A group of four from the 2015 Cascade Mountain School Field Ecology Course posted a camera approximately one mile south of the Stagman Ridge trail on the Pacific Crest Trail, north of the trail on Monday August 10 around 10:00 am. We chose this area because it is located near a drainage and a trail, both of which animals use for travel. At the top of the drainage is a small meadow with a copse of live trees among a forest of burnt trees. It will be interesting to see if foxes still inhabit the area after the recent year’s forest fires and at lower elevations with changing temperatures due to climate change. The camera and scent lure are at a north-south orientation with the camera facing north to avoid direct sunlight at all times of day. We placed the scent lure on an easy access side of the tree to encourage approach from the front in the camera’s view. There is also a game trail passing through the view of the camera and multiple rocky areas possible for denning. Due to the aforementioned features we think the area is a likely fox habitat and an ideal camera location. ~Spunky Grizzlies Rachel the Mountain Goat, Maria the Black Bear, Ankita the Anteater, Luca the Chinchilla
The Cascade Mountain School is an ecology program set for teens inspired to learn about and help prevent climate change. This year, I spent a morning with the students on their 2 week field ecology course to talk about carnivore ecology in the Cascade Mountains as part of their 6-day backpacking trip on Mount Adams. The overarching goals of the school are to 1) cultivate individual responsibility and personal growth, 2) fostering creation of community and understanding of the natural world, and 3) excel in scientific inquiry, systems thinking, and sustainability studies.
The students split into two groups tasked with selecting good sites to set up wildlife cameras targeting the Cascade red fox. This posting is from the Horseshoe Meadow team. The location for our camera was ideal because the location had multiple key areas for lingering carnivores. The area was fairly close (about 1/4 mile) to the PCT, but it wasn't close enough for a miss intentioned person to stumble upon it; also it was adjacent to two meadows, one being Horseshoe Meadow. The camera sat next to a saddle in the ridge where carnivores would most likely cross to access the meadow or nearby water source. For exactly this reason, we pointed the camera at the saddle area, anticipating that the animals would come from this direction. The location over looks the meadow, so carnivores have a clear view of their surroundings. The area had a fair amount of trees and vegetation to provide cover, but not so dense that it would affect the picture results. There are also lots of prey for carnivores in the area, so an animal will most likely cross paths with the wildlife camera. Since the sun rises and sets in the east-west direction, we positioned our camera so that it faced north-south to avoid whitewash in our photos. ~ Jordan the Grizz, Haley Carrot-Top, Galen Super-Pyro, and Karli the Spunk-Bun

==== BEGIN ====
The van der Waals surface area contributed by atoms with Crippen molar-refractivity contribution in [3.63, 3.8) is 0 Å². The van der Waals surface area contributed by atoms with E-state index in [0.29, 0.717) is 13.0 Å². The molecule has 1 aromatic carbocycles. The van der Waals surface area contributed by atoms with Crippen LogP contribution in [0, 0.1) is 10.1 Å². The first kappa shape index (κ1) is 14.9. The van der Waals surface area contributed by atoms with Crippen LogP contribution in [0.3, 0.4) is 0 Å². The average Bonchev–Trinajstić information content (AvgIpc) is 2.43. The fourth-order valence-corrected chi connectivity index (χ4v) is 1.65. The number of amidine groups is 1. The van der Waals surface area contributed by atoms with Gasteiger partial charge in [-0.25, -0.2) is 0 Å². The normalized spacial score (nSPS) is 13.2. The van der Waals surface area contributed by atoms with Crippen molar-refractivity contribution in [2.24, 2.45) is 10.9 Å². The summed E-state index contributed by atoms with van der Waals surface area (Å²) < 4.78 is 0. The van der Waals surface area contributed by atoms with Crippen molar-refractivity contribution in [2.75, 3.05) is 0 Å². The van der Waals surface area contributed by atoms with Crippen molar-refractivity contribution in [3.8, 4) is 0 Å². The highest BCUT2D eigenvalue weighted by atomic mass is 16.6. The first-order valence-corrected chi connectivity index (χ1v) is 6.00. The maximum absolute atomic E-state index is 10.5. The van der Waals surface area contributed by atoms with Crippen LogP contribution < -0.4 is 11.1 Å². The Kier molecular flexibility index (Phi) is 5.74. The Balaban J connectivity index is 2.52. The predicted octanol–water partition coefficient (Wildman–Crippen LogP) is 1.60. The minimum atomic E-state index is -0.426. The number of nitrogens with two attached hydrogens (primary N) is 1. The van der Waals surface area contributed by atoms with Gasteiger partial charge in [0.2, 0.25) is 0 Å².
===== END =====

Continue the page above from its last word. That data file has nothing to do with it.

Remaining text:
We set two cameras, facing different directions, at a site along a meandering stream near a large, mid-elevation meadow system on the Gifford Pinchot National Forest to target grey wolves. There are no confirmed grey wolf detections on the GPNF yet though we regularly receive anecdotal sightings. We anticipate the grey wolf will re-inhabit the southern Washington Cascades one day if it has not returned to the area already. At the station, we had regular coyote visitors as well as a herd of elk, and our first owl detections. Over the past seven years, we have documented almost every wildlife species in the Cascades.
Quite a few elk visited the station.
A curious elk.
A pair of coyotes
A pair of barred owls
A small black bear
The whole family was checking this station, including Luca in my belly, now 4 months old.
Two coyotes together at station near Bennett Pass. It is a little early for the breeding season - coyotes in the Cascades breed in late winter - so this pair may be siblings.
Probably one of the pair, seen earlier.
It has been an interesting winter with the warmer mountain temperatures, torrential rain, and dearth of snow accompanied by bobcat, coyote, and mountain lion at most of our Oregon stations. We haven't seen such wild cat presence in Washington. This winter we have focused our station locations at various sites adjacent to but not on Mt Hood as we conducted extensive surveys this summer on the mountain itself. We have not detected mountain foxes at any of this season's sites yet, which is surprising as the survey stations encompass a lower elevation area than our sites on the mountain that yielded fox detections but still within the range of where we expect to find some foxes. I imagine that mountain precipitation patterns have a significant impact on fox behaviour as foxes rely on access to the small mammals under the snow a major prey source. Rain fall on snow followed by a freeze-up prevent access for foxes to the subnivean zone where the small mammals live. But its hard to know precisely how these changes manifest themselves. There is much to learn about these rare mountain foxes.